By Fred Steynberg

Striking may appear to be a basic aspect of fly fishing, yet apart from casting, I find it one of the most difficult concepts for fly fishers to grasp.  When fishing upstream, it is, in my opinion, imperative to use a strike indicator.  Many fly fishers use this for the sole purpose of detecting a take, thus neglecting or not understanding its other uses.  The strike indicator should function as a multi-task tool.  It should be used to determine the depth at which the nymph will drift in the water, as a drag detector, and finally to alert the angler to possible takes.

As discussed in many previous articles on upstream nymphing, the strike indicator is, as a general rule of thumb, placed at a point one-and-a-half times the depth of the water away from the fly, but ultimately the distance is determined by factors such as water depth, current speed etc.  In other words, if the water is one foot deep, the ideal positioning of the strike indicator would be 18 inches away from the fly.  This will normally result in an almost instantaneous reaction of the indicator when the fish takes the fly. (Illustration 1)  On the other hand, if the fly and strike indicator are set too far apart, the fish may take the fly and after realizing that the fly is not the real McCoy, spit it out without the indicator even registering the take.

The strike indicator can also be set too close to the fly, resulting in the fly drifting at too shallow a depth.  The indicator may then also spook the fish when the fly approaches it, as it will be in the trout’s window of vision in such circumstances.  (Illustration 2)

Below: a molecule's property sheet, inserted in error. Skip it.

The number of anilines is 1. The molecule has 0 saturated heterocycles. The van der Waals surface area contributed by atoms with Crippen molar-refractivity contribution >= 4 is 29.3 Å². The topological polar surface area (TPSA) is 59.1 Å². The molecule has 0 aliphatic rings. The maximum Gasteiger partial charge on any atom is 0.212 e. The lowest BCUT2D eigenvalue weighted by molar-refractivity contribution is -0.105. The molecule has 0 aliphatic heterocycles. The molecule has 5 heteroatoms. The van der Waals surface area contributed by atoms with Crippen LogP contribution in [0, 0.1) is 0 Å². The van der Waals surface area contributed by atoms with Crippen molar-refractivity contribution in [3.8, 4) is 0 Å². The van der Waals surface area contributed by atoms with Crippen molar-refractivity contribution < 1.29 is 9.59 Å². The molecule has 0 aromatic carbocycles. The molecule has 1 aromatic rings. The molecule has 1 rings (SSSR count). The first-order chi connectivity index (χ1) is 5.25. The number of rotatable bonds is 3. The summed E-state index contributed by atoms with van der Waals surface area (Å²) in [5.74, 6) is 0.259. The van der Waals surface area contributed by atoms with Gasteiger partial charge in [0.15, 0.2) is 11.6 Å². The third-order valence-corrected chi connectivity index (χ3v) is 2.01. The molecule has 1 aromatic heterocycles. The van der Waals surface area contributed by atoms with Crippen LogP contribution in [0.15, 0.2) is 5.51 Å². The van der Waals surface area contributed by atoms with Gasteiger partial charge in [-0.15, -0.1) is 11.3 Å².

One of the more challenging aspects of achieving the correct strike is staying in close contact with the line without allowing drag to set in.  This is where drag-preventing casts and/or mending the line become important, but casting to prevent drag is not always easy.  Although one can, to a certain degree, with the use of the rod mend line to prevent drag, it is important to retrieve excess line after the mend to stay in contact with the fly.  To many fly fishermen mend once or twice during a drift, but fail to retrieve line throughout the drift.  This creates too much slack line on the water, making it difficult for the strike to result in a hook-up.

Striking quickly and correctly is a critical factor when fishing upstream.  In my opinion, it is essential not only to strike with the rod, but with the line hand as well.  I explain this to right-handed fishermen by saying, “left hand down, right hand up.” (Illustration 3)